The sculpture was created for floral displays that happened around the town in the latter half of the 20th century, I remember it being outside of the railway station and outside the council offices. I think it was even placed on a roundabout or two throughout it previous life times. It always looked rather magnificent and represented our pride of George Eliot well.
I think it was always quite a mission to manage though. The maintenance of the frame, as we have found, is often not simple, and I imagine every winter it would have to be cleaned, painted and refreshed for the next year. So it ended up being put away in a storage facility and forgotten about, unfortunately. No one really knew where it had ended up until it was discovered again in the facility looking a little bit worse for wear.
Bringing the sculpture back to life
The council were more than happy for us to take it and actually use it. We brought it over to here, and we knew it was going to need a fair bit of work before it was going to be usable again. Our first obstacle was trying to figure out how to get it to stop rusting. I went through lots of different options like getting it sandblasted, or trying to get it plastic dipped; both of which options quickly become expensive and unattainable. Finally I was saved by John who volunteered Rob, as the kind of odd job man of the heritage centre, to help me put it back to use again. He suggested we give it a hosing and then use Hammerite to paint then frame and seal it. I originally wanted to paint it orange, but we could only find a yellow and neither of us were confident to paint mix. I left the actually painting to Rob, but it was rather an awkward job and I don’t think he was thanking me for it!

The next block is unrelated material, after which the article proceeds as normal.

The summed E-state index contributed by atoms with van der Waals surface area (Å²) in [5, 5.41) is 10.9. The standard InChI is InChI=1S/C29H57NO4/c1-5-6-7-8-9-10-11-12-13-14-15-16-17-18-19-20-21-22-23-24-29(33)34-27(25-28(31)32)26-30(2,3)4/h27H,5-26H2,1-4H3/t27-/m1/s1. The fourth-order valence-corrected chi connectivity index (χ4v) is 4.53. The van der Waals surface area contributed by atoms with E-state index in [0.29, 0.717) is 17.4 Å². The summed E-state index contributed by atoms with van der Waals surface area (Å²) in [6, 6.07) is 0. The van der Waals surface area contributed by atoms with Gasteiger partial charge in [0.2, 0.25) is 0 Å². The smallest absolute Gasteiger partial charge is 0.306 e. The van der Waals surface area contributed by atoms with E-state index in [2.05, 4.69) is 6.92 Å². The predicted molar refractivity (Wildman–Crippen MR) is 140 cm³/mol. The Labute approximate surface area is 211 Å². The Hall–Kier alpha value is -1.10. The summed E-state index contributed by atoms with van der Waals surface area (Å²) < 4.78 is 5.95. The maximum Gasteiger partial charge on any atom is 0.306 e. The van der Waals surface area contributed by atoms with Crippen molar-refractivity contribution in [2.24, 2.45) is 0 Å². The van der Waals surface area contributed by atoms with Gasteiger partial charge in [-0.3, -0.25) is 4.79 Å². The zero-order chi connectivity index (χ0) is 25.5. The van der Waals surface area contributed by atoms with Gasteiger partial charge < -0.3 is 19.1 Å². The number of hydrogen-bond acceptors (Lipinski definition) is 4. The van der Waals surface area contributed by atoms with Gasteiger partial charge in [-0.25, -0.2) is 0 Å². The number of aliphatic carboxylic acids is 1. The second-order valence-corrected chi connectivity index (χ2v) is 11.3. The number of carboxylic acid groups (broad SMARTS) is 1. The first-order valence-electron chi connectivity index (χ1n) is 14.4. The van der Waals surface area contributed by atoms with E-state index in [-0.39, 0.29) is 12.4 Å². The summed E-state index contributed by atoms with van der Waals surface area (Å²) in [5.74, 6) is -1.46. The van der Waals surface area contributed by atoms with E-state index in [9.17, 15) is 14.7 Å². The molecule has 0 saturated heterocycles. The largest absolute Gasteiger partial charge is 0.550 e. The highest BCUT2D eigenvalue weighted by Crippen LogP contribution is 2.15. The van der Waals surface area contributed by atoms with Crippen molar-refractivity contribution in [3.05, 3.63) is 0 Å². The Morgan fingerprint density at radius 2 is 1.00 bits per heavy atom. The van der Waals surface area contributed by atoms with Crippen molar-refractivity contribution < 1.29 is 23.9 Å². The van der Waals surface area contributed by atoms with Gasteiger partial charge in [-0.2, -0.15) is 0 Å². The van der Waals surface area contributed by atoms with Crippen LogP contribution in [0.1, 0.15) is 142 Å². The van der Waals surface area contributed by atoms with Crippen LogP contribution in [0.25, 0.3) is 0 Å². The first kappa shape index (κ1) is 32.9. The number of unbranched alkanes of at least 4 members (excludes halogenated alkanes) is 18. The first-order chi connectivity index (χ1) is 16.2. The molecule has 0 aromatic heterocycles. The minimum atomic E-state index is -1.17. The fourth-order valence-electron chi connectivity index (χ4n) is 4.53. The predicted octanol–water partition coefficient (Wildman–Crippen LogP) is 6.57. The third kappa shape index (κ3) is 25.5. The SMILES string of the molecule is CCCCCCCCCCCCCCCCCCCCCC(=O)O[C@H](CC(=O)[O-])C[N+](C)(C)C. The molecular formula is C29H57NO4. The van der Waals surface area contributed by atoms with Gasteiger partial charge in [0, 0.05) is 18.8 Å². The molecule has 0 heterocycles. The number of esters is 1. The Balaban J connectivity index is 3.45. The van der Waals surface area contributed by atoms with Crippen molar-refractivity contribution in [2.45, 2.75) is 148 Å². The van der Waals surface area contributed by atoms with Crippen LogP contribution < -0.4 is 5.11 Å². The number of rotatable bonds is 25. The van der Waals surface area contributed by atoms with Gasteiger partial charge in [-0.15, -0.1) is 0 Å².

Once Rob had painted the frame there just came the decision of what we were actually going to do with it. We knew it could be housed outside because of course it was built for that, but as for what would go on it or around it we looking at starting from scratch. Eventually we started working with the very knowledgeable lady who runs the InStitches group here in Nuneaton. She and the group worked together to create a dress which could humanise the sculpture and make her more recognisable as George Eliot.
Historic patterns in a modern setting
They used a lot of historic patterns of Victorian dresses to create a silhouette which could be dressed around the frame. Here we ran into the first problem which is that the frame is only vaguely human shaped, so using dress patterns for women who had corsets creating 22 inch waists was not going to work. There was also the secondary problem that any material would have to be hard wearing if it was going to be outside for quite a lot of the year. Eventually we found material that would last, and the patterns were altered to accommodate the wiggly shape of the frame.
To finish the sculpture off the group designed a black and white side profile, which is quite Picasso-esque when looking at it. I thought it was quite striking and an interesting talking point. They also designed a black snood for her hair, as it was going to be hard to make anything so delicate that it could represent hair, which could also withstand the elements. Men in Sheds, who meet at Chilvers Coton, made us a gazebo to provide a bit more shelter for the sculpture and the InStitches group also created some bunting for us explaining who she was and how she’d come to be in our care. We had a launch to celebrate her and I’m very proud of the work we did.